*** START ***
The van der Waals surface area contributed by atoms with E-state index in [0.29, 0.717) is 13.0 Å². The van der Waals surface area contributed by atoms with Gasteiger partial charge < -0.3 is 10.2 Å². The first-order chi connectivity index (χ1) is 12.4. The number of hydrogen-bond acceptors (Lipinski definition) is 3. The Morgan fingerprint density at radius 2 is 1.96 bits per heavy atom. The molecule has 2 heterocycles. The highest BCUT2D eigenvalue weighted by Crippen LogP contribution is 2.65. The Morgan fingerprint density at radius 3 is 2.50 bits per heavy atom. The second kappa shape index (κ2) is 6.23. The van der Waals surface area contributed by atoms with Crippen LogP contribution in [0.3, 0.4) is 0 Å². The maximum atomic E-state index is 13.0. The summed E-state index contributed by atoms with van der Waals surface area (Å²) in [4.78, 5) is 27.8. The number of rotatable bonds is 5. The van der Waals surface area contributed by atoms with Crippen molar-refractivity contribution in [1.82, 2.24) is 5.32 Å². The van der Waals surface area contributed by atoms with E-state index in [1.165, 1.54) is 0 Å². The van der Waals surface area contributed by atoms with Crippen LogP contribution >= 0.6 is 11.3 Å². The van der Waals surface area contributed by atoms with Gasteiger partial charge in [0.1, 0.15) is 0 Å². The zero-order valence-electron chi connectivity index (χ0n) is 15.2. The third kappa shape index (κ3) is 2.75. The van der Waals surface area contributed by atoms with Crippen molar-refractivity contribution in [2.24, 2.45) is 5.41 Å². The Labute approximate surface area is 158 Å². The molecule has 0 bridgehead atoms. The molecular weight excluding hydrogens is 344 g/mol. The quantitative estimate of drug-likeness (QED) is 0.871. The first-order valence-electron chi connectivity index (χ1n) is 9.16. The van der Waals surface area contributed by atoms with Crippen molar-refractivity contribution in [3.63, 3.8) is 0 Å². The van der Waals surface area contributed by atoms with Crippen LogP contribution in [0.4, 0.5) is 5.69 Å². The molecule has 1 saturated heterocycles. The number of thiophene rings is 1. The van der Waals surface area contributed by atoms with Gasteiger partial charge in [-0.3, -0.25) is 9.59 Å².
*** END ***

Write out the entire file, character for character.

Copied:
The van der Waals surface area contributed by atoms with E-state index in [0.29, 0.717) is 13.0 Å². The van der Waals surface area contributed by atoms with Gasteiger partial charge < -0.3 is 10.2 Å². The first-order chi connectivity index (χ1) is 12.4. The number of hydrogen-bond acceptors (Lipinski definition) is 3. The Morgan fingerprint density at radius 2 is 1.96 bits per heavy atom. The molecule has 2 heterocycles. The highest BCUT2D eigenvalue weighted by Crippen LogP contribution is 2.65. The Morgan fingerprint density at radius 3 is 2.50 bits per heavy atom. The second kappa shape index (κ2) is 6.23. The van der Waals surface area contributed by atoms with Crippen LogP contribution in [0.3, 0.4) is 0 Å². The maximum atomic E-state index is 13.0. The summed E-state index contributed by atoms with van der Waals surface area (Å²) in [4.78, 5) is 27.8. The number of rotatable bonds is 5. The van der Waals surface area contributed by atoms with Crippen molar-refractivity contribution in [1.82, 2.24) is 5.32 Å². The van der Waals surface area contributed by atoms with E-state index in [1.165, 1.54) is 0 Å². The van der Waals surface area contributed by atoms with Crippen LogP contribution >= 0.6 is 11.3 Å². The van der Waals surface area contributed by atoms with Gasteiger partial charge in [0.1, 0.15) is 0 Å². The zero-order valence-electron chi connectivity index (χ0n) is 15.2. The third kappa shape index (κ3) is 2.75. The van der Waals surface area contributed by atoms with Crippen molar-refractivity contribution in [2.24, 2.45) is 5.41 Å². The Labute approximate surface area is 158 Å². The molecule has 0 bridgehead atoms. The molecular weight excluding hydrogens is 344 g/mol. The quantitative estimate of drug-likeness (QED) is 0.871. The first-order valence-electron chi connectivity index (χ1n) is 9.16. The van der Waals surface area contributed by atoms with Crippen molar-refractivity contribution in [3.63, 3.8) is 0 Å². The van der Waals surface area contributed by atoms with Crippen LogP contribution in [0.4, 0.5) is 5.69 Å². The molecule has 1 saturated heterocycles. The number of thiophene rings is 1. The van der Waals surface area contributed by atoms with Gasteiger partial charge in [-0.3, -0.25) is 9.59 Å².